By Gurpreet Singh
A former B.C. premier—known for his outspokenness against bigotry and religious fanaticism of every shade—has chosen to write about one of the most condemned social orders of Indian society.
In The Past is Never Dead, Ujjal Dosanjh reveals the ugliness of the brutal caste system practised by Hindus It has also plagued the progressive Sikh community in Punjab.
Published by Speaking Tiger, it’s the first novel by Dosanjh, who is also a former federal minister of defence and health. Ever since he entered public life, he has been publicly condemning discrimination against Dalits (so-called untouchables) not only in India, but also in the diaspora.
In a phone interview from India, Dosanjh credited his forward-thinking elders for bringing him up with a humanist value system and not to treat anyone with contempt on the basis of caste or creed. He comes from the privileged Jat Sikh community of landowning farmers who otherwise dominate Dalits in Punjab,
Currently touring India to promote his novel, Dosanjh recalled his childhood days when he spent lot of time with a Dalit friend. He faced no restrictions from his parents.
Although he was aware of caste prejudices against Dalits in Punjab, he never encountered it directly while living in a liberal environment. He was rather shocked, however, to notice how Dalits were discriminated against more blatantly as far away as England. That’s where he moved from India before making Canada home.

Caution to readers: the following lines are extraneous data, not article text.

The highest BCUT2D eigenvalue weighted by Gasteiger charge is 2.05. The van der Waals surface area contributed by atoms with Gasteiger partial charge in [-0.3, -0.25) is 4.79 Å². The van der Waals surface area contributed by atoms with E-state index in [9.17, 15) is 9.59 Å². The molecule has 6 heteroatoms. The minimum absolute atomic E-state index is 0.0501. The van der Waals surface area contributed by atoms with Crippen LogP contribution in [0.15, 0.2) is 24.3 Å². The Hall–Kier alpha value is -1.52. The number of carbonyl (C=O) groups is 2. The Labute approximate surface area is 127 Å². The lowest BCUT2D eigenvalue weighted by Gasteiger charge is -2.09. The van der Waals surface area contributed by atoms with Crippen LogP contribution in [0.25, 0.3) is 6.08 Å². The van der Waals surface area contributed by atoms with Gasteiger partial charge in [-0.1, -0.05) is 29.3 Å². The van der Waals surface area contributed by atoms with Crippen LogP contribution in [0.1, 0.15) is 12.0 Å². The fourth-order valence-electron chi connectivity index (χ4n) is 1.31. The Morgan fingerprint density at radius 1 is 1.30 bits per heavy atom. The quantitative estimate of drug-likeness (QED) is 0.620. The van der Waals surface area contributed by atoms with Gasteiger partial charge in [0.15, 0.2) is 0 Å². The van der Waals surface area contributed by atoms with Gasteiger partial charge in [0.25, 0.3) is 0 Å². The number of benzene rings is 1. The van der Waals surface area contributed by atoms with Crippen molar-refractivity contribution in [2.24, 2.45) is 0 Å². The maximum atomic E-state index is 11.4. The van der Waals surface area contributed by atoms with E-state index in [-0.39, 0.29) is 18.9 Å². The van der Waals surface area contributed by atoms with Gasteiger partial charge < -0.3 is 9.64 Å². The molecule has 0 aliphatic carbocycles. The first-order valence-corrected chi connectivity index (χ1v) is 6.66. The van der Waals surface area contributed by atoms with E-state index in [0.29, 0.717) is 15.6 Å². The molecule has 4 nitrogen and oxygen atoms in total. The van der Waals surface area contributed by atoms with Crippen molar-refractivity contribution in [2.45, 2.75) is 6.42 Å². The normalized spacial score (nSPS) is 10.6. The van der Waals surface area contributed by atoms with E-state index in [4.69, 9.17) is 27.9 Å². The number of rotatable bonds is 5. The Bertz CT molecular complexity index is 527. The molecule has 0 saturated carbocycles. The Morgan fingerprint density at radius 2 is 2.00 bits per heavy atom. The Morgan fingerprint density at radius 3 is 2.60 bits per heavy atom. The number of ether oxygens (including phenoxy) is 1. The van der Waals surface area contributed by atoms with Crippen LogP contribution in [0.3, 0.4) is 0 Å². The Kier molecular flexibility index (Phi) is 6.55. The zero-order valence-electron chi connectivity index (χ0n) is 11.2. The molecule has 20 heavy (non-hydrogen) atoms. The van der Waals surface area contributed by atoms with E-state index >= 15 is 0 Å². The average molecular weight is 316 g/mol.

His novel is inspired by those experiences. The setting of the story is in England, where some real-life incidents have frozen Dosanjh to his core.
“A Dalit man was slapped and insulted by the self-proclaimed upper-caste people,” he recalled. “I had only recently migrated to England and was completely traumatized.”
Dosanjh demands amendments to human rights codes
The story starts in the 1930s when India was struggling for freedom from the British occupation. The Dalit character of the novel leaves behind his wife and kids in Punjab to begin a new life in the U.K., where he faces many challenges from his compatriots.
“I feel Indians are hypocrites,” said Dosanjh. “Both the Hindus and the Sikhs claim to be compassionate and kind and often tell the world about great things about their religions, whereas in reality they spew venom against Dalits.”
He added that while the Indian diaspora asks for equal rights in places like Canada, they do not always want to treat Dalits as equals.
Welcoming the recent law passed by the City of Seattle against caste-based discrimination, Dosanjh called for amendments to human rights codes in Canada to check the growing anti-Dalit hate in this part of the world. He pointed out that in March, the B.C. Human Rights Tribunal awarded a Dalit $9,000 for being subjected to caste-based abuse by two of his colleagues. To him, it makes this kind of legislation even more important.
Meanwhile, Dalit activists have already started gathering signatures on a petition seeking a similar law in B.C. to the one in Seattle.
In the 1980s, Dosanjh survived a physical attack for criticizing Sikh fundamentalism. More reccently, he has been constantly writing and speaking out against the ultra-Hindu nationalist government in New Delhi.